You may have a summer cottage or a home that you purchased to rent that is unoccupied. In any situation it is important to winterize an unattended home properly. To prepare for winter you could have a plumber winterize the pipes at a cost of approximately $300. and then you would need the plumber to return in the spring and put the plumbing back into working order. Most folks think this is about all they have to do—but that might not be all you need to do to prepare houses for winter.
Whether or not the house will be okay for the winter with everything wet turned off and drained down depends upon your definition of “okay.” When you hire a plumber to come into the house and winterize it in the old-fashioned way, the water is shut completely off, whether it’s well water or municipal water. The water heater is shut off from its power supply—electric or gas—then drained down to empty, and the temperature/pressure relief valve tripped open.
The house water pipes are drained down as well. Then the plumber drains the tanks of the toilets, and pours anti-freeze into each toilet bowl filling the trap in the porcelain base of the toilet to keep from freezing and splitting the toilet apart, should the house become too cold. The plumber then does the same for all the other traps in the house beneath sinks, in bath tubs and showers, and so on.
Professionals then place warning tape over the toilet seats in the down position, and big labels on all water heaters, and anything else in the house that uses water, to warn everyone not to use it until the house has been de-winterized.
The owner usually comes along after the plumber leaves, and throws the main circuit breaker switch into the “Off” position, cutting off all electricity from the panel to the house, and walks out the door, locking it behind them, declaring the house to be “winterized.”
So, What’s the Worry?
What worries me about this exercise is not so much just the draining down of all the water in the plumbing system. Sure, seals and gaskets can dry out over the down period, requiring some repairs when the water goes back on. And I am concerned about what might start growing in the bottom of a drained water heater between the times it’s emptied and refilled. It’s everything else that can go wrong in an abandoned property that can really damage things and run up repair costs.
What I see happening to modern houses that get shuttered up and de-powered with heat off is that there is a period during which the house becomes very cold—not necessarily frozen, but just cold. All the building materials get cold—the framing, the insulation, the drywall, the woodwork—everything comes into a basic equilibrium with the average outside temperatures. It isn’t good for them and they can react to this shock by splitting, warping, and other damage caused by the chill.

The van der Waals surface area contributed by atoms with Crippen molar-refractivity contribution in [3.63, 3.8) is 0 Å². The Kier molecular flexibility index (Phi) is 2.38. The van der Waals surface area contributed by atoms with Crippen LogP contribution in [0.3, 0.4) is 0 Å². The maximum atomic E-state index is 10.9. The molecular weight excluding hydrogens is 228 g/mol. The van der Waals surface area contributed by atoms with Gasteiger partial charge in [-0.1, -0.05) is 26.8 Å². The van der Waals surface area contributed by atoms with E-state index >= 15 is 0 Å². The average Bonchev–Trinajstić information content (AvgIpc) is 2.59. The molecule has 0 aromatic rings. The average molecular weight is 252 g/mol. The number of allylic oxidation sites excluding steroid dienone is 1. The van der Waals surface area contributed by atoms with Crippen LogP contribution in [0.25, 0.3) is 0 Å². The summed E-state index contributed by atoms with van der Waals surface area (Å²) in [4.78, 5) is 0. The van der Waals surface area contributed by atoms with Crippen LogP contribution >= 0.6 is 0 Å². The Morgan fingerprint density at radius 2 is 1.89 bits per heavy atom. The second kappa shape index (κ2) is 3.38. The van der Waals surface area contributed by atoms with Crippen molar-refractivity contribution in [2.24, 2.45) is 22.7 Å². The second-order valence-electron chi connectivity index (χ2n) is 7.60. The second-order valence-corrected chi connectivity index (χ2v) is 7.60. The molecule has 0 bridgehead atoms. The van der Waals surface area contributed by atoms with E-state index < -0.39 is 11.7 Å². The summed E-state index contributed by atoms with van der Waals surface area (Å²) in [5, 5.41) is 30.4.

Cold Temperatures Aren’t the Only Problem
Along comes a surprise warm day—the January thaw—and warm, moist air creeps into the house. Condensation sets up on the walls, ceilings, and floors. You walk into a closed-up, modern house on that warm day and you go from a balmy outside to a frigid inside. I was called into such a house once and the walls looked like they had been weeping. Then guess what happens?
Mold. Now everyone freaks out. Not to mention the sump pump hasn’t been working because the power’s been off, and there was a big rain or a snow-melt that soaked the basement. Your insurance company doesn’t want to hear about it and now you are into a huge clean-up job, and, yes, you still need to call the plumber to get the water back on.
So, the next time you need to winterize a house for the season, take some simple precautions. A house is a huge asset, and it only makes sense to take steps to preserve it. I don’t care that the house is empty and not deriving you any income but is, in fact, costing you money to sustain: Keep the electricity to the house and heat on to at least 19º c. The humidifier should be set to at least 20% humidity. It’s money well spent. Drain the water heater and pipes down to be on the safe side.
Check on the house at least once per week. If you aren’t able to visit the house yourself, hire someone to do it. Consider installing a monitored security system in this house, which can be worth its weight in gold. It not only guards against criminal entry, but these systems have fire alarms and can be customized to include cold-temperature and high-water alerts, as well. Have the security company call you at home, should anything trigger the system. You won’t regret it.
Article courtesy of HomeMinders